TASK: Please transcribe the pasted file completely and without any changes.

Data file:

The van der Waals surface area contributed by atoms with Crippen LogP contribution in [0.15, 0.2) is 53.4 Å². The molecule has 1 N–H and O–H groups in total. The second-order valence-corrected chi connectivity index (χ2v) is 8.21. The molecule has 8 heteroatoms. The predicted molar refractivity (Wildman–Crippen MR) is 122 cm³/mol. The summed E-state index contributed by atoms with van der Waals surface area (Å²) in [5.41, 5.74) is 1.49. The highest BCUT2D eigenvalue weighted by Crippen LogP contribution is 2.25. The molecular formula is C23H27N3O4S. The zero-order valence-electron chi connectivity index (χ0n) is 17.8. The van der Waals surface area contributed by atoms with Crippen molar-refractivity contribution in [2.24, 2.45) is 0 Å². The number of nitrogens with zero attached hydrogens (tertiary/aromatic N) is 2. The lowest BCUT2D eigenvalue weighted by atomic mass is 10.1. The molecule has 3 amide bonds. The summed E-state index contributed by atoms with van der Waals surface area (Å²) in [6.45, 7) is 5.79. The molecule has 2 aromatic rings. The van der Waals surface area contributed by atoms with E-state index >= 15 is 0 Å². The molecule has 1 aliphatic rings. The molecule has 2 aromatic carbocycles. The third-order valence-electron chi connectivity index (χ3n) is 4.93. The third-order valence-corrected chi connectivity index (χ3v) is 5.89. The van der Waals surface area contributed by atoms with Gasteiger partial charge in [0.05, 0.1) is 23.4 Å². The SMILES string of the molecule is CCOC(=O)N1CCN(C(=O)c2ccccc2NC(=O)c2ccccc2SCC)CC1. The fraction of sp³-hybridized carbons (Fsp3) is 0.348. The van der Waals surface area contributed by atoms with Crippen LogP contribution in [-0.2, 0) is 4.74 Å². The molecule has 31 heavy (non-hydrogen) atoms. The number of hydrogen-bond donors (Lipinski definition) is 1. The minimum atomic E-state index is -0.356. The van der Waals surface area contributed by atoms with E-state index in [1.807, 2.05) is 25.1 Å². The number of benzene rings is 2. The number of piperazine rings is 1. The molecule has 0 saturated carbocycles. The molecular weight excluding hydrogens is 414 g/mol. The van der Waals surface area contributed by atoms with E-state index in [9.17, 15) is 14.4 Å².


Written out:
The van der Waals surface area contributed by atoms with Crippen LogP contribution in [0.15, 0.2) is 53.4 Å². The molecule has 1 N–H and O–H groups in total. The second-order valence-corrected chi connectivity index (χ2v) is 8.21. The molecule has 8 heteroatoms. The predicted molar refractivity (Wildman–Crippen MR) is 122 cm³/mol. The summed E-state index contributed by atoms with van der Waals surface area (Å²) in [5.41, 5.74) is 1.49. The highest BCUT2D eigenvalue weighted by Crippen LogP contribution is 2.25. The molecular formula is C23H27N3O4S. The zero-order valence-electron chi connectivity index (χ0n) is 17.8. The van der Waals surface area contributed by atoms with Crippen molar-refractivity contribution in [2.24, 2.45) is 0 Å². The number of nitrogens with zero attached hydrogens (tertiary/aromatic N) is 2. The lowest BCUT2D eigenvalue weighted by atomic mass is 10.1. The molecule has 3 amide bonds. The summed E-state index contributed by atoms with van der Waals surface area (Å²) in [6.45, 7) is 5.79. The molecule has 2 aromatic rings. The van der Waals surface area contributed by atoms with E-state index >= 15 is 0 Å². The molecule has 1 aliphatic rings. The molecule has 2 aromatic carbocycles. The third-order valence-electron chi connectivity index (χ3n) is 4.93. The third-order valence-corrected chi connectivity index (χ3v) is 5.89. The van der Waals surface area contributed by atoms with Gasteiger partial charge in [0.05, 0.1) is 23.4 Å². The SMILES string of the molecule is CCOC(=O)N1CCN(C(=O)c2ccccc2NC(=O)c2ccccc2SCC)CC1. The fraction of sp³-hybridized carbons (Fsp3) is 0.348. The van der Waals surface area contributed by atoms with Crippen LogP contribution in [-0.2, 0) is 4.74 Å². The molecule has 31 heavy (non-hydrogen) atoms. The number of hydrogen-bond donors (Lipinski definition) is 1. The minimum atomic E-state index is -0.356. The van der Waals surface area contributed by atoms with E-state index in [1.807, 2.05) is 25.1 Å². The number of benzene rings is 2. The number of piperazine rings is 1. The molecule has 0 saturated carbocycles. The molecular weight excluding hydrogens is 414 g/mol. The van der Waals surface area contributed by atoms with E-state index in [9.17, 15) is 14.4 Å².